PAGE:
On 22 May 2012, the European Commission published its
long-awaited Communication setting out guidelines on certain state
aid measures in the context of the greenhouse gas emission
allowance trading scheme ("ETS") post -2012.
The Communication allows national support to companies in a
number of sectors to cover rising electricity costs. As a result of
a change to ETS, electricity prices are expected to rise in certain
sectors as from 2013 due to a passing on of the costs linked to
greenhouse gas emissions. The aid measures apply to (sub)sectors
that are deemed to be exposed to a significant risk of carbon
leakage, a process referred to in order to cover the risk of
companies being driven out of Europe by these high costs.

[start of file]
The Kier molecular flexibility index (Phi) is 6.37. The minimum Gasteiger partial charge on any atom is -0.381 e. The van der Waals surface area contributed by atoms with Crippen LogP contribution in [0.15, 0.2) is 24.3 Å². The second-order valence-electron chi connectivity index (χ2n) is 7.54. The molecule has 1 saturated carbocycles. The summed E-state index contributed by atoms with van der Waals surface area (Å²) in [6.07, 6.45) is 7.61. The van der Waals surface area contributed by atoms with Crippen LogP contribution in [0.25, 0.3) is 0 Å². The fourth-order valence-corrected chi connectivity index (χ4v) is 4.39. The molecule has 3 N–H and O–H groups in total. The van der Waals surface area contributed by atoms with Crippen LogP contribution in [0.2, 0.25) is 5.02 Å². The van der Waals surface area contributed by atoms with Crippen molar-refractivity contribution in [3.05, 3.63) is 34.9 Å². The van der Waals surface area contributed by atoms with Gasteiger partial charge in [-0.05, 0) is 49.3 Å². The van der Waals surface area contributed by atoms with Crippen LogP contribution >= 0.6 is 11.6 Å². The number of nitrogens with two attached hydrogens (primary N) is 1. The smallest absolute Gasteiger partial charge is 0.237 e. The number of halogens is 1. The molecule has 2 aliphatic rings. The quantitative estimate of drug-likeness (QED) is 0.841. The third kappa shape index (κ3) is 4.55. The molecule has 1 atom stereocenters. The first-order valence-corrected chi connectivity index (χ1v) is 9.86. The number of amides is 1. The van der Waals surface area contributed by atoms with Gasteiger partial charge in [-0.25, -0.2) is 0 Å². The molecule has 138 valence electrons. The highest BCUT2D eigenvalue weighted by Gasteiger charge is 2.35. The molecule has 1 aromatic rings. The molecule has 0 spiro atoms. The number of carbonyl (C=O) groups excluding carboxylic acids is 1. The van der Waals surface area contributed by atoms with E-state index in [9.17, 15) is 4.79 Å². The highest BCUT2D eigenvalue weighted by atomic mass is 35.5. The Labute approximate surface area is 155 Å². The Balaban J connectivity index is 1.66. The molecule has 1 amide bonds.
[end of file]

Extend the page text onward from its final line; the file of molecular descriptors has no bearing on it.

The sectors eligible for state aid are electro-intensive users,
such as producers of steel, aluminum, copper, fertilizers, steel,
paper, cotton, chemicals and some plastics. The compensation that
can be granted in these sectors is measured by a maximum "aid
intensity" decreasing over time. The aid intensity will amount
to 85% of the eligible costs incurred in 2013 to 2015, 80% of the
eligible costs in 2016 to 2018 and 75% of the eligible costs in
2019 and 2020.
Furthermore, the Communication provides that EU Member States
will be eligible for aid between 2013 and 2016, consisting of up to
15 percent of the cost of building highly efficient power plants
capable of safely capturing and storing carbon emissions.
Investment aid can also legally be granted for all investment costs
in modernising installations when EU Member States successfully
apply for a delay to full emissions-permit-auctioning
The Communication also groups Denmark with other Nordic
countries for the purpose of calculating regional emissions,
pushing up average emissions for that group.
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